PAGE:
“The security companies who are providing authentication are being directly attacked by the government,” CEO Melih Abdulhayoglu said.

This is precisely the assumption being taken by a security administrator who was in the process of helping a financial institution set up a SecurID system when RSA made last week’s announcement. He told The Reg on Thursday that he’s spent the past week trying to pry meaningful details out of RSA, so far without success.

“If they don’t give me an answer by the end of tomorrow about whether the seeds were taken, I’m returning the product,” said the admin, who asked not to be named because he wasn’t authorized to speak publicly. “Their integrity is just shot. Yes, they got hacked but their response is what’s so troubling. The silence is deafening.”

SecurID’s two-factor authentication may not be broken, but until RSA comes clean and provides some yes or no answers to two simple questions, it’s better to assume it is. The network security you preserve may be your own.

As per usual, don’t trust 3rd party solutions, don’t trust proprietary solutions – if you want to maintain total security – you better manage everything yourself. I think this could really hurt sales for RSA and it’s just about destroying their integrity.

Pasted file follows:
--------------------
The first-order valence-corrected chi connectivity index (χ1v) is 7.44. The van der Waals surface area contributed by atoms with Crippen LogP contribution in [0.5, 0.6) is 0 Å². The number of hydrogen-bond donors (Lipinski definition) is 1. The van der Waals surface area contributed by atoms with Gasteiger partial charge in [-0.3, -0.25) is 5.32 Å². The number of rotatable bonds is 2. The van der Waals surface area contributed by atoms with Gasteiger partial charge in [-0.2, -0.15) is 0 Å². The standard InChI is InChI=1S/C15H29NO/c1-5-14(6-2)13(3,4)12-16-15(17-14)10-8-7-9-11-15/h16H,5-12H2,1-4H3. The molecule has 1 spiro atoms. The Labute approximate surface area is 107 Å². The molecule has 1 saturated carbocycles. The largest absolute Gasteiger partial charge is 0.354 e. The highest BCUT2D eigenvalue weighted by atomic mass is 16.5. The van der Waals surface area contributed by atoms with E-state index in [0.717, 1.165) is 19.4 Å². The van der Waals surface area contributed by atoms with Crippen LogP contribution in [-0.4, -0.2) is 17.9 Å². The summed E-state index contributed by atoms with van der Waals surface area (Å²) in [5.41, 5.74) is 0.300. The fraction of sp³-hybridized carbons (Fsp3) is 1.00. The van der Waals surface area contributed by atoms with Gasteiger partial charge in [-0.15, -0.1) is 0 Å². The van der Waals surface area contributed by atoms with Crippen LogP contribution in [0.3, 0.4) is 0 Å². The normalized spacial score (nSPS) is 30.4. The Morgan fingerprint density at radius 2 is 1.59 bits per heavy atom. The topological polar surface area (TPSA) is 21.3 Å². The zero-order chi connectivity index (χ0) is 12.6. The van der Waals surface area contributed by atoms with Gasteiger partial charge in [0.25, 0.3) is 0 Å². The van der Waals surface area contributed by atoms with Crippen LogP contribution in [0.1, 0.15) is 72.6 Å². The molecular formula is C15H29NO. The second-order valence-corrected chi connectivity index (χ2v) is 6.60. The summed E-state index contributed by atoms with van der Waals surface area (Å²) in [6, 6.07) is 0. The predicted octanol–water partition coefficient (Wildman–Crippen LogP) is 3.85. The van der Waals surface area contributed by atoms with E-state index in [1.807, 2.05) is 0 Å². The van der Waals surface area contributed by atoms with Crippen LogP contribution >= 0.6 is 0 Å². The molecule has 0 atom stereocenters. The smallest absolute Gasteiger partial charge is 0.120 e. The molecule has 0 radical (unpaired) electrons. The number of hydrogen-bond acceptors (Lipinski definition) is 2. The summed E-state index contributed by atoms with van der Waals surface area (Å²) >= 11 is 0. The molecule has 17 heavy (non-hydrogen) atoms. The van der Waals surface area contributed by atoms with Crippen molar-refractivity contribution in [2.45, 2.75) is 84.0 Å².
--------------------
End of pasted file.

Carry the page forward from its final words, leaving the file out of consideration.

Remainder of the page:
Fine if you don’t want to give explicit details, at least clarify in black and white that SecurID is still totally safe to use.

We’ll be waiting for more news from RSA, hopefully their clarifications will come soon and explain everything properly. Until then, be careful.

Source: The Register



Recent in Cryptography:
- StegExpose – Steganalysis Tool For Detecting Steganography In Images
- Important OpenSSL Patch – 6 More Vulnerabilities
- Heartbleed Bug SSL Vulnerability – Everything You Need To Know

Related Posts:
- Lockheed Martin Hacked – Rumoured To Be Linked to RSA SecurID Breach
- RSA Finally Admits 40 Million SecurID Tokens Have Been Compromised
- Microsoft Shelves Support for RSA SecurID in Vista

Most Read in Cryptography:
- The World’s Fastest MD5 Cracker – BarsWF - 46,817 views